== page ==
I am very happy that in Sofia too finally such a debate will take place, which is still in a very early stage since the Commission has made its proposal in July how the 7-year budget should look like. Already discussions took place at various levels, including inter-parliamentary debates. You know that the European Parliament's role is very enhanced. My name is Adelina Marini and I am the editor in chief of the web medium euinside for those of you who don't know it. We deal with European issues only. I will be the moderator of the first panel, which you can see in your programme. So, I would like, in order not to waste any more time, first to give the floor to the main culprit for us being here to discuss this topic today and that is His Excellency, Leszek Hensel, ambassador of Poland to Bulgaria.
Leszek Hensel: Excellencies, ladies and gentlemen. Only a few months ago I was sitting here and presenting the priorities of the Polish Presidency. The challenging task of starting the debate of the multiannual financial framework (MFF) has resulted in a presidency report on the work progress, concerning the next EU budget and hopefully it will constitute the basis for the December European Council conclusions in this regard. I'd like to welcome all the panelists of today's session and thank the European Commission Representation in Sofia and the Centre for Economic Development for their cooperation in preparation of this event. Let me wish you an inspiring debate, especially that the current discussion about the new MFF is taking place in the moment when the EU is struggling with the debt crisis in the Eurozone which may have potentially disastrous consequences, not only for the shape of European integration but also for the global economy. Certainly the current crisis may influence the negotiations about the new MFF and it has already given us some lessons. And thus we have started looking at the EU budget via possible synergies with national budgets. The truth is that, when deciding on the future budget, together we may save more and guarantee effective expenditure. After this few remarks let me now give the floor to madam Ambassador Benisheva. Thank you for your attention.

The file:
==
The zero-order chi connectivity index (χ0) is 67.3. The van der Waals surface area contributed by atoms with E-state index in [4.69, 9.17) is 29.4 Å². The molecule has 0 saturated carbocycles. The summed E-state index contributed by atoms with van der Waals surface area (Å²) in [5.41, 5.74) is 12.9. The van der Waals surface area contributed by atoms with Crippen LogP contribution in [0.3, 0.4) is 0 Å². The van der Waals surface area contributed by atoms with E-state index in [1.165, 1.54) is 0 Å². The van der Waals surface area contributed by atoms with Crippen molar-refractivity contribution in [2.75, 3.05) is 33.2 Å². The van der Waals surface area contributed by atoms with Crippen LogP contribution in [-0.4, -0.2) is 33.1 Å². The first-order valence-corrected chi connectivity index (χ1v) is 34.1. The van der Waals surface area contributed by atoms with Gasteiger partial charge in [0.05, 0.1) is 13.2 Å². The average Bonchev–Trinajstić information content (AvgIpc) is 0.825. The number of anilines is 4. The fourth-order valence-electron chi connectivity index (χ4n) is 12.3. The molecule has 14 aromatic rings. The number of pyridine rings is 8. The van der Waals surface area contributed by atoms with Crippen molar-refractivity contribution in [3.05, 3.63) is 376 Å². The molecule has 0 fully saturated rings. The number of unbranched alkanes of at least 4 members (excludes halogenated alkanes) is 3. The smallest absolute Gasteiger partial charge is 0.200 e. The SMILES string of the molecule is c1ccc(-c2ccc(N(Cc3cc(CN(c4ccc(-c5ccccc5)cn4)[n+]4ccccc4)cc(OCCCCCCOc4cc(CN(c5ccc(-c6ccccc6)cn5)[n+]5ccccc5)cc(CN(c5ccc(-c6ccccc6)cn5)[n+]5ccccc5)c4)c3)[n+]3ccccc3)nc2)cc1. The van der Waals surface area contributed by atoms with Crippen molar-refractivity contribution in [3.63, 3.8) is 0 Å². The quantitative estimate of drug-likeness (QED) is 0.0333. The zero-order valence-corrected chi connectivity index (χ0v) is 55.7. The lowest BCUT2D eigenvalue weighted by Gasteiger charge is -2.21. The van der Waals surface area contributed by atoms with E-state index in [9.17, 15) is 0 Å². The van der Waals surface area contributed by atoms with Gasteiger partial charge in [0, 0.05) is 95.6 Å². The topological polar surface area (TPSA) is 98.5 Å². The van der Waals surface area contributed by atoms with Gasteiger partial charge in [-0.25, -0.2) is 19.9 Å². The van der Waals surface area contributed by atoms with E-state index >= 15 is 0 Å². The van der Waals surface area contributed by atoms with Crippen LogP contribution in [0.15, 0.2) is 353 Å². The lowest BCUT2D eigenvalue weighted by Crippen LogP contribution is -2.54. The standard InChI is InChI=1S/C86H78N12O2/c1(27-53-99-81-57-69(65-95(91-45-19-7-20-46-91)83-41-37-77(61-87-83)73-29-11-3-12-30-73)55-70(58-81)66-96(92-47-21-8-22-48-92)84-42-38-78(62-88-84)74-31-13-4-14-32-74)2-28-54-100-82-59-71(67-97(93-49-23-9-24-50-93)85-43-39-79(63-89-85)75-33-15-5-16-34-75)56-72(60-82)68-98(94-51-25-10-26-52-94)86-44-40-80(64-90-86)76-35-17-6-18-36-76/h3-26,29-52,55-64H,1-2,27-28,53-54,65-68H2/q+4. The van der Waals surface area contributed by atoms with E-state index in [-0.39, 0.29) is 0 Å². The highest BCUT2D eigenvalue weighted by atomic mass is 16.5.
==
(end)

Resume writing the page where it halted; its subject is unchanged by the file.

Bisserka Benisheva: Thank you Mr Ambassador, Your Excellencies, colleagues, dear representatives of the academics. For me it is indeed very nice that this conference is being organised today and I would like to express my gratitude to the Polish Presidency, which from the very beginning of the discussion on the next financial framework invested efforts and created such an organisation that allowed the debate to be as broad as possible. Why? Because the next financial framework of the EU for the period 2014-2020 is the future of all of us, the member states, our citizens. Therefore, the broader the participation in the discussion, the better to focus the decisions on the most precise design of EU's budget. The context in which we are starting the preparation of the next budget, as Ambassador Hensel already outlined, is on the one hand overcoming the consequences of the debt crisis, the need the governments to implement measures that restrict spending, national and measures leading toward greater stability.